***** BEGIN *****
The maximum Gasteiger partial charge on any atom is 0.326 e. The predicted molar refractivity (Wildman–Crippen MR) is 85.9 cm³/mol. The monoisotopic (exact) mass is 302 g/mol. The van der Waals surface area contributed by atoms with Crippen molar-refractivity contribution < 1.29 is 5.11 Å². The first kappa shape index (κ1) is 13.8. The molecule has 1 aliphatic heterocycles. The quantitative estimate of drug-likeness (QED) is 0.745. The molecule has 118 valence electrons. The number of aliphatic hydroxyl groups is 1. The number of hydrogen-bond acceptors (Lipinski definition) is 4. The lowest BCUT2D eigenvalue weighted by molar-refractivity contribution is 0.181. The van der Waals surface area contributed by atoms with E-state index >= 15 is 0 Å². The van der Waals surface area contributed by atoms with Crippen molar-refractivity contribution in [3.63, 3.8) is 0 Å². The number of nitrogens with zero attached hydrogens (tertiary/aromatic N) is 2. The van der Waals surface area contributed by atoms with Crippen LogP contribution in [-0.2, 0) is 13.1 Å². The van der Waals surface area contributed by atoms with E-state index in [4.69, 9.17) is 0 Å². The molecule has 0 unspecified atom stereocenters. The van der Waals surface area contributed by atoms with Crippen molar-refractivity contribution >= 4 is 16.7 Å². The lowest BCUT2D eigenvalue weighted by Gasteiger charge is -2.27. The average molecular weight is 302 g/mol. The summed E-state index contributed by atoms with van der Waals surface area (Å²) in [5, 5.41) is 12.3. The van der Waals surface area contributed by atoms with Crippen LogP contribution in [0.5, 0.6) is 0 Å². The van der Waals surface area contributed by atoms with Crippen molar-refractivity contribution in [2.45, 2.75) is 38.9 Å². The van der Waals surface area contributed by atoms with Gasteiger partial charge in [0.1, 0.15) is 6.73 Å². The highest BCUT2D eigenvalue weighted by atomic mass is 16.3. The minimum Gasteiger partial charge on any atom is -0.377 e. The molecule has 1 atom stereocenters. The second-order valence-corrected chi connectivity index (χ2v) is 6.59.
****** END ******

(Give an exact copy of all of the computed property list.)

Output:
The maximum Gasteiger partial charge on any atom is 0.326 e. The predicted molar refractivity (Wildman–Crippen MR) is 85.9 cm³/mol. The monoisotopic (exact) mass is 302 g/mol. The van der Waals surface area contributed by atoms with Crippen molar-refractivity contribution < 1.29 is 5.11 Å². The first kappa shape index (κ1) is 13.8. The molecule has 1 aliphatic heterocycles. The quantitative estimate of drug-likeness (QED) is 0.745. The molecule has 118 valence electrons. The number of aliphatic hydroxyl groups is 1. The number of hydrogen-bond acceptors (Lipinski definition) is 4. The lowest BCUT2D eigenvalue weighted by molar-refractivity contribution is 0.181. The van der Waals surface area contributed by atoms with E-state index >= 15 is 0 Å². The van der Waals surface area contributed by atoms with Crippen molar-refractivity contribution in [3.63, 3.8) is 0 Å². The number of nitrogens with zero attached hydrogens (tertiary/aromatic N) is 2. The van der Waals surface area contributed by atoms with Crippen LogP contribution in [-0.2, 0) is 13.1 Å². The van der Waals surface area contributed by atoms with E-state index in [4.69, 9.17) is 0 Å². The molecule has 0 unspecified atom stereocenters. The van der Waals surface area contributed by atoms with Crippen molar-refractivity contribution >= 4 is 16.7 Å². The lowest BCUT2D eigenvalue weighted by Gasteiger charge is -2.27. The average molecular weight is 302 g/mol. The summed E-state index contributed by atoms with van der Waals surface area (Å²) in [5, 5.41) is 12.3. The van der Waals surface area contributed by atoms with Crippen LogP contribution in [0.5, 0.6) is 0 Å². The van der Waals surface area contributed by atoms with Crippen molar-refractivity contribution in [2.45, 2.75) is 38.9 Å². The van der Waals surface area contributed by atoms with Gasteiger partial charge in [0.1, 0.15) is 6.73 Å². The highest BCUT2D eigenvalue weighted by atomic mass is 16.3. The minimum Gasteiger partial charge on any atom is -0.377 e. The molecule has 1 atom stereocenters. The second-order valence-corrected chi connectivity index (χ2v) is 6.59.